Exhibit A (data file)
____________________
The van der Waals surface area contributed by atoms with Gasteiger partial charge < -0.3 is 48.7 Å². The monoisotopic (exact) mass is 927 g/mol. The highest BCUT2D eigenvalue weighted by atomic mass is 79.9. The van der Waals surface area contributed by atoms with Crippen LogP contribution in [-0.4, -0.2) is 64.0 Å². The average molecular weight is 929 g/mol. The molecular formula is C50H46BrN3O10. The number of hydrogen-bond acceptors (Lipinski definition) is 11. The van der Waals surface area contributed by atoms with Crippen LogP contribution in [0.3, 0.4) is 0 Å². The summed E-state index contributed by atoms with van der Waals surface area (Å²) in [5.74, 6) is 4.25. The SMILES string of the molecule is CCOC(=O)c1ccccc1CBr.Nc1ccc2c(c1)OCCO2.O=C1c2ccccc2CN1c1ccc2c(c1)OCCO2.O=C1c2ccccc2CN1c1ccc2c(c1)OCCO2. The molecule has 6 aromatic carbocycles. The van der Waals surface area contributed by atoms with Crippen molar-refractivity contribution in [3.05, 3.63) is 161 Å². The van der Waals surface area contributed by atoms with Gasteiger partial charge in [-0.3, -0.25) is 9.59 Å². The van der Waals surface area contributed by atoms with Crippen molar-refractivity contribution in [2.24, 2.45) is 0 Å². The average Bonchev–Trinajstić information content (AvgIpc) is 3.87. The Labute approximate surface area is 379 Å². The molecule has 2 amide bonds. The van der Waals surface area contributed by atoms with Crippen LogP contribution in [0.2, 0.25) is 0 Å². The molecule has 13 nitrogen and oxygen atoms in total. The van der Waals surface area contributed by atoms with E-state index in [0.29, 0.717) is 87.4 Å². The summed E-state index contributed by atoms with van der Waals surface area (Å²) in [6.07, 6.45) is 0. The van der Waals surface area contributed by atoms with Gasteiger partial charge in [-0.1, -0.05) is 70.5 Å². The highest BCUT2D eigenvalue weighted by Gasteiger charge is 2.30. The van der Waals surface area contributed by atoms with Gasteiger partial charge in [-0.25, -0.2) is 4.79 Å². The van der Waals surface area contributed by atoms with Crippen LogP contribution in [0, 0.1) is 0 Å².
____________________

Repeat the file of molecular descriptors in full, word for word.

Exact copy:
The van der Waals surface area contributed by atoms with Gasteiger partial charge < -0.3 is 48.7 Å². The monoisotopic (exact) mass is 927 g/mol. The highest BCUT2D eigenvalue weighted by atomic mass is 79.9. The van der Waals surface area contributed by atoms with Crippen LogP contribution in [-0.4, -0.2) is 64.0 Å². The average molecular weight is 929 g/mol. The molecular formula is C50H46BrN3O10. The number of hydrogen-bond acceptors (Lipinski definition) is 11. The van der Waals surface area contributed by atoms with Crippen LogP contribution in [0.3, 0.4) is 0 Å². The summed E-state index contributed by atoms with van der Waals surface area (Å²) in [5.74, 6) is 4.25. The SMILES string of the molecule is CCOC(=O)c1ccccc1CBr.Nc1ccc2c(c1)OCCO2.O=C1c2ccccc2CN1c1ccc2c(c1)OCCO2.O=C1c2ccccc2CN1c1ccc2c(c1)OCCO2. The molecule has 6 aromatic carbocycles. The van der Waals surface area contributed by atoms with Crippen molar-refractivity contribution in [3.05, 3.63) is 161 Å². The van der Waals surface area contributed by atoms with Gasteiger partial charge in [-0.3, -0.25) is 9.59 Å². The van der Waals surface area contributed by atoms with Crippen molar-refractivity contribution in [2.24, 2.45) is 0 Å². The average Bonchev–Trinajstić information content (AvgIpc) is 3.87. The Labute approximate surface area is 379 Å². The molecule has 2 amide bonds. The van der Waals surface area contributed by atoms with Crippen LogP contribution in [0.2, 0.25) is 0 Å². The molecule has 13 nitrogen and oxygen atoms in total. The van der Waals surface area contributed by atoms with E-state index in [0.29, 0.717) is 87.4 Å². The summed E-state index contributed by atoms with van der Waals surface area (Å²) in [6.07, 6.45) is 0. The van der Waals surface area contributed by atoms with Gasteiger partial charge in [-0.1, -0.05) is 70.5 Å². The highest BCUT2D eigenvalue weighted by Gasteiger charge is 2.30. The van der Waals surface area contributed by atoms with Gasteiger partial charge in [-0.25, -0.2) is 4.79 Å². The van der Waals surface area contributed by atoms with Crippen LogP contribution in [0, 0.1) is 0 Å².